Researchers studying COVID-19 have released their discovery of finding live samples of COVID in feces. According to them, this could potentially mean that the virus could spread through another method, called the fecal-oral route.
According to a report from the Emerging Infectious Diseases journal, researchers from China have found live samples of COVID in feces taken from recently deceased patients. The researchers started collecting the fecal samples while the patients were still alive, and tested the samples for COVID-19.
Most of the samples only contained the virus’ RNA or the genetic components that makes up COVID-19. They attempted to isolate live SARS-CoV-2 virus from 3 of the PCR positive fecal samples. They succeeded in finding live SARS-CoV-2 virus in 2 out of 3 fecal samples.
These results could mean that the virus could potentially spread through feces and contaminated surfaces. This may include bathrooms, sinks, faucets, and the like.
Because of their findings, researchers recommend the thorough disinfection of all surfaces. This should help lower the risk of spreading the virus.
One of the ways that people can get infected with certain viruses, such as Hepatitis A and Hepatitis E, is through what is called the fecal-oral route. This means that if a virus finds its way from a person’s feces, to another person’s mouth, that person can get infected.
This commonly happens as a result of poor hygiene practices, such as not washing your hands before eating or preparing food, or after using the toilet. Certain viruses can also spread if bathrooms are not regularly cleaned and disinfected.
Viruses can also spread through what is called a toilet plume. Toilet plumes happen when a person flushes the toilet, and some of the liquid inside that contains virus particles. In the case of a person who is infected with a virus, the virus could be transmitted from their feces into the toilet. Then it can get aerosolized when they flush the toilet.
If a virus gets aerosolized, a person could get infected just by inhaling the contaminated air or touching any surfaces that the virus may have contaminated.
How is COVID-19 Transmitted?
The presence of live COVID in feces is pretty alarming news. If researchers can confirm a fecal-oral transmission, then COVID-19 becomes much more contagious than we had previously thought.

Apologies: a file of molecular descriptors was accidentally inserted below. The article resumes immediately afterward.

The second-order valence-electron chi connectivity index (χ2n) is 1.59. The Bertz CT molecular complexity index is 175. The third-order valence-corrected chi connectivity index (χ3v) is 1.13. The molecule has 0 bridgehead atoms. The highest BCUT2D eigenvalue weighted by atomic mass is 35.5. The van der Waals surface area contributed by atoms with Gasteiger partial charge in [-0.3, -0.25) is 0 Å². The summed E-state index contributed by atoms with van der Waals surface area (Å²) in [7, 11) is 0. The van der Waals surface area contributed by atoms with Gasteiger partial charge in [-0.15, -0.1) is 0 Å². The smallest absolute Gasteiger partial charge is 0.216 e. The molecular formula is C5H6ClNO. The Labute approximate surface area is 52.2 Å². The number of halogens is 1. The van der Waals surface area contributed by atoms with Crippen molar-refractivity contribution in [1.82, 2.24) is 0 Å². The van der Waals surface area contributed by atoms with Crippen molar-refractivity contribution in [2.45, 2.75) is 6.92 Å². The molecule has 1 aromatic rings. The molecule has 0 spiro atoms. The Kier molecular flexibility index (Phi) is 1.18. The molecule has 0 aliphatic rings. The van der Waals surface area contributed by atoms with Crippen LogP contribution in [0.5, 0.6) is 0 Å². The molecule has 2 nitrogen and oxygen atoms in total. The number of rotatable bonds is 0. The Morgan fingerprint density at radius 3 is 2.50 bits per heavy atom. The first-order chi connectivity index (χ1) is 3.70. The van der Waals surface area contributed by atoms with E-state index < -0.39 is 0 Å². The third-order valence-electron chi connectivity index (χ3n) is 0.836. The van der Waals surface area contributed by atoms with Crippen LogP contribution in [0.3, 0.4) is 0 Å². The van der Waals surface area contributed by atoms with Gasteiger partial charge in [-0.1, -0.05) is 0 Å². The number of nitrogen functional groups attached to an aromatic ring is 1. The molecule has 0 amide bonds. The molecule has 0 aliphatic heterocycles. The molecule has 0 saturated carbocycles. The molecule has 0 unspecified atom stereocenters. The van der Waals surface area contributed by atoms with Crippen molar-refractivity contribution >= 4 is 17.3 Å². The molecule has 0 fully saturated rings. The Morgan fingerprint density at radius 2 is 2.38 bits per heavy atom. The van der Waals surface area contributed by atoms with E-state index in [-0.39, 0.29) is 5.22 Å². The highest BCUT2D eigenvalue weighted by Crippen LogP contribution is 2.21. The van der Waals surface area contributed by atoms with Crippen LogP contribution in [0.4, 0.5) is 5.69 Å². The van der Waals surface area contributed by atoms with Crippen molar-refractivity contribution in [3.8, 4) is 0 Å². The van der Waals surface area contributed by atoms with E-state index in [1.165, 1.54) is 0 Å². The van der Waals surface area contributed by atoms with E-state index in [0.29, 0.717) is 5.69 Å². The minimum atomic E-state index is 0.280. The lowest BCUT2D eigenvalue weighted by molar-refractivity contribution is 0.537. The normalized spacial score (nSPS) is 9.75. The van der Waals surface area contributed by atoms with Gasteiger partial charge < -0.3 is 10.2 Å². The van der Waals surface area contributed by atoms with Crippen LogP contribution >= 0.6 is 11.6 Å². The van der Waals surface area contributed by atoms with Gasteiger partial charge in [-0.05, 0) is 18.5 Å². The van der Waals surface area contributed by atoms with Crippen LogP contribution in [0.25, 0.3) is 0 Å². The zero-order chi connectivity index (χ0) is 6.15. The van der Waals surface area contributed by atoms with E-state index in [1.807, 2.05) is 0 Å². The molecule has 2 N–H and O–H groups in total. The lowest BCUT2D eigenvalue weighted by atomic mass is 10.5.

One possible risk of fecal-oral transmission is public toilets. Public toilets get used by different people, and not all public toilets get cleaned and disinfected thoroughly. Additionally, some public toilets are not well-maintained, and some do not even have toilet seat covers, or even hand soap available.
This could mean that if a person with COVID-19 uses a public toilet, then there is a chance that they can easily spread the virus to others. This also makes the virus difficult to trace, since anyone can use a public toilet.
Despite these risks, one important thing to consider is viral load or the amount of virus contained in a sample. If an infected person’s feces has a high viral load, then there is a high probability that a person can get infected. On the other hand, having a low viral load means that while the virus is present, the amount contained is not significant enough to cause infection.
Researchers have yet to find out whether or not the viral load in the feces of COVID-19 patients has a high viral load, or if it can even be spread through the fecal-oral route at all.
At the moment, the fecal-oral transmission of coronavirus has not yet been confirmed by the World Health Organization. More studies also need to be done to know all of the possible forms of transmission. Despite this, it is still a good idea to keep your surroundings clean and try to avoid using shared or public toilets as much as you can.
Here are some useful tips to help you stay safe and free from infection:
Avoiding infection not only prevents you from getting sick but also lowers the possibility that the virus can spread to other people. So it is always a good idea to be vigilant, and not be complacent when it comes to dealing with COVID-19.
Find more updates and information on COVID-19, here.
Hello Health Group does not provide medical advice, diagnosis or treatment.